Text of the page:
Anxiety is being recognised and talked about more now than ever before. If we're lucky enough not to have experienced it ourselves, we all know a friend, colleague or family member who openly suffers from feelings of intense anxiety, most of us probably know more than one.
A quarter of young women in the UK have suffered from, or are currently suffering with feelings of anxiety. This makes sense; pressure of life are simply growing and it seems like just getting through life and being happy isn't enough anymore. We feel a constant pressure to live up to our 'potential' and be at the top of our respected industry, all while battling against tough economic times, an impossible graduate job market and a social media culture that expects us to constantly share our personal successes with the rest of the world. No wonder we're anxious.
Whatever the reason for it however, a more open and understanding dialogue about mental health is an amazingly positive step forward in our cultural conversation. Through talking about anxiety openly, we can not only understand the illness, but also understand its nuances and the different ways it manifests in different people, to spread the idea that there's more than just one stereotypical idea of an anxious person.
One type of anxiety being discussed properly first the first time, is 'high functioning anxiety'. This is a type of anxiety that seems powered by, if not born out of, our relationship with social media and other people's opinions.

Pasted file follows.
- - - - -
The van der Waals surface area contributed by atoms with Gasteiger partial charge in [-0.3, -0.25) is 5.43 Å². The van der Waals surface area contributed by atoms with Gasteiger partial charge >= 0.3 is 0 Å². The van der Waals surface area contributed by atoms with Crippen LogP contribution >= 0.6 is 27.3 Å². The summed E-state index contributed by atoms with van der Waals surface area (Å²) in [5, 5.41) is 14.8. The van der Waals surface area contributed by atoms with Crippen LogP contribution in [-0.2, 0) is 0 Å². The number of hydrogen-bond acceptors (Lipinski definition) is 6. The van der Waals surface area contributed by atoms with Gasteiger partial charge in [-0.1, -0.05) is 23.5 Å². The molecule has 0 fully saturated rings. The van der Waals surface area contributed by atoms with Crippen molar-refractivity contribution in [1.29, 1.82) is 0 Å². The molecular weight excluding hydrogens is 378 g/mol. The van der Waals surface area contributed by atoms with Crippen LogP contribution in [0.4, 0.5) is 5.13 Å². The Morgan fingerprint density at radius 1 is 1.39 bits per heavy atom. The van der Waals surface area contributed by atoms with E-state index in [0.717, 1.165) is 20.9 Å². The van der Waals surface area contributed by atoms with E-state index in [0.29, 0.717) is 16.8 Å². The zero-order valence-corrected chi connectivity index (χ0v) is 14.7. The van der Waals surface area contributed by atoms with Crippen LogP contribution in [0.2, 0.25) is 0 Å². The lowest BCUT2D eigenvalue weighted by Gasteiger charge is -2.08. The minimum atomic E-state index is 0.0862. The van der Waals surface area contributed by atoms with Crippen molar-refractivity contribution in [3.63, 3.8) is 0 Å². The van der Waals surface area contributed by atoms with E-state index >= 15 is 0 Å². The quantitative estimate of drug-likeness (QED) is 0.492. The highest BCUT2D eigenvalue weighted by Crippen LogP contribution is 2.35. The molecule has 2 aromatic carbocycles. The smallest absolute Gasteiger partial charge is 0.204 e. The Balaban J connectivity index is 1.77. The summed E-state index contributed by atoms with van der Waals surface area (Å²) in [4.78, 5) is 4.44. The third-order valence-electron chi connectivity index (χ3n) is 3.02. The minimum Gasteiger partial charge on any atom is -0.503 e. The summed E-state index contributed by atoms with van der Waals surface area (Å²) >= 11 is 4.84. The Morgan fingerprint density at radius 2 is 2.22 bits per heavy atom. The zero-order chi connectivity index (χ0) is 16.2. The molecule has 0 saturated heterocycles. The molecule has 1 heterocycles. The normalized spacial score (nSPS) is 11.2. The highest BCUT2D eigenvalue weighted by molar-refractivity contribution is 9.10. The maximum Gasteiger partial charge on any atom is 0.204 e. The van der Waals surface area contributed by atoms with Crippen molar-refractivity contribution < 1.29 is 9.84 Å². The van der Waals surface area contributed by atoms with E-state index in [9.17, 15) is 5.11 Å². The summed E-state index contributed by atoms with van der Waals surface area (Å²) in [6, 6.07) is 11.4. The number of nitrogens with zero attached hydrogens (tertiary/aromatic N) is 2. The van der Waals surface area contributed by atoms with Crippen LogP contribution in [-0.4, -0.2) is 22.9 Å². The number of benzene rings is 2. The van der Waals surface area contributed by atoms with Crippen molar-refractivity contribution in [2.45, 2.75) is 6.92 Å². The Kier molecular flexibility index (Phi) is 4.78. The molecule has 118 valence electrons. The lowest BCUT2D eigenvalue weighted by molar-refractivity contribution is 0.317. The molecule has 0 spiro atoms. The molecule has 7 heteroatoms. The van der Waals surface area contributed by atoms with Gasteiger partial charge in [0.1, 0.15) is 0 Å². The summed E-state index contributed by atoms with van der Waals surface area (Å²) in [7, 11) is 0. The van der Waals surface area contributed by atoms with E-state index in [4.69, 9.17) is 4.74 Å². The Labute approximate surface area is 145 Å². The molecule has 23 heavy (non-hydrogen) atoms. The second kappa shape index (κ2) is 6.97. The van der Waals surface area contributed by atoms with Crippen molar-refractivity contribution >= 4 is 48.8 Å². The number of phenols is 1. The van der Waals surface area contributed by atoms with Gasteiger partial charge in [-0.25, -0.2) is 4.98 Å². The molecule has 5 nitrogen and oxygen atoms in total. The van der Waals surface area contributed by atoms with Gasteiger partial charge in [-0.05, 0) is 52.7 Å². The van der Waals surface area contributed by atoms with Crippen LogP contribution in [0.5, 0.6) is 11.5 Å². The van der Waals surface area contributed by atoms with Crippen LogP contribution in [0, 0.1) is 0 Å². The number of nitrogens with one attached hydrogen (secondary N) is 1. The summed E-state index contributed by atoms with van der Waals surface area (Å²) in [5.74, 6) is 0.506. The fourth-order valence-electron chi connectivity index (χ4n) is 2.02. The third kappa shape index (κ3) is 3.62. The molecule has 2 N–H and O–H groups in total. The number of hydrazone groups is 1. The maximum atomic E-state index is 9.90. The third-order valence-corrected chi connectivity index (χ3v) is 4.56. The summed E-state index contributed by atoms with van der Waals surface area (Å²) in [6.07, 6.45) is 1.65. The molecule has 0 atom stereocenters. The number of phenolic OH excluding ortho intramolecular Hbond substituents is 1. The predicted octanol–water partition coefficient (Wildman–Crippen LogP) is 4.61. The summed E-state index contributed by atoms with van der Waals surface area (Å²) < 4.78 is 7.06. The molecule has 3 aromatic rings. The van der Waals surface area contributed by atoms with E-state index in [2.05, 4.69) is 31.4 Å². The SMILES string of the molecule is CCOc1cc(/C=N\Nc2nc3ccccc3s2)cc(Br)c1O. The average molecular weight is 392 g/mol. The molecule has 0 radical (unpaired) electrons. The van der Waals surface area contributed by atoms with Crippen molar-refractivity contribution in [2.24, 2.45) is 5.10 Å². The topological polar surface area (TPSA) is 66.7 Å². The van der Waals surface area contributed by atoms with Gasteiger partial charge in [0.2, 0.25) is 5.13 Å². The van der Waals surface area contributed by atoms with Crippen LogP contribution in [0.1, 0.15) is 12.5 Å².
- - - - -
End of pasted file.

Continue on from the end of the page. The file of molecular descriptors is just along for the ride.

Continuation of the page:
A person with high functioning anxiety will not look like the most anxious person in a crowd, in fact chances are that she looks the most confident. This kind of anxiety manifests itself in a need to be the most prepared, most plugged in and most knowledgeable person in the room. It's a kind of intense, often crippling, worry that's carried out in private and hidden through a perfect facade in front of others.
“[Anxiety is] all-consuming. It’s like being sucked into the vortex of a storm" says Carole, 56 from France. “It’s impossible to think about anything else. I don’t do a lot of things because of anxiety. Sometimes I freeze up and just can’t even do the simplest of tasks."
"By discussing, exploring and learning more about anxiety and all different areas of mental health, we can grow to truly understand it."
The person you sit next to at work who is always fifteen minutes early in the morning? That always has their meetings calendar open on their desktop, who always has a cool date, amazing plans after work or exclusive details about the latest hip place? They might be as together as they seem, but they also might be struggling underneath to keep up the impossible version of themselves they've created out of anxiety.
In her book First, We Make The Beast Beautiful, about her own struggles with anxiety, Sarah Wilson proposes finding the positives of anxiety whenever possible.
“Planning a picnic? Get an anxious mate on board – they’ll be able to provide you with a full itinerary of weather contingency plans," she humorously suggests. “And better salad delegation techniques."
“Planning a dinner party/holiday/walk in the park/ any kind of event in the next 365 days? Their phone will be charged, they’ll have remembered Oliver is gluten-free, they’ll have factored in dinner with your mum next month and your couples counselling appointment at 5pm."
While this might provide more of a chuckle than an actual answer to anxiety, it is one small part of a bigger narrative around the subject that is opening up at the moment. There is no one type of person who can fall victim to anxiety, it can equally be the nervous and shy person in your life, as much as it can be the carefree and confident one.
By discussing, exploring and learning more about anxiety and all different areas of mental health, we can grow to truly understand and remove all stigma surrounding it, making it easier for people to open up and ask for help when they need it.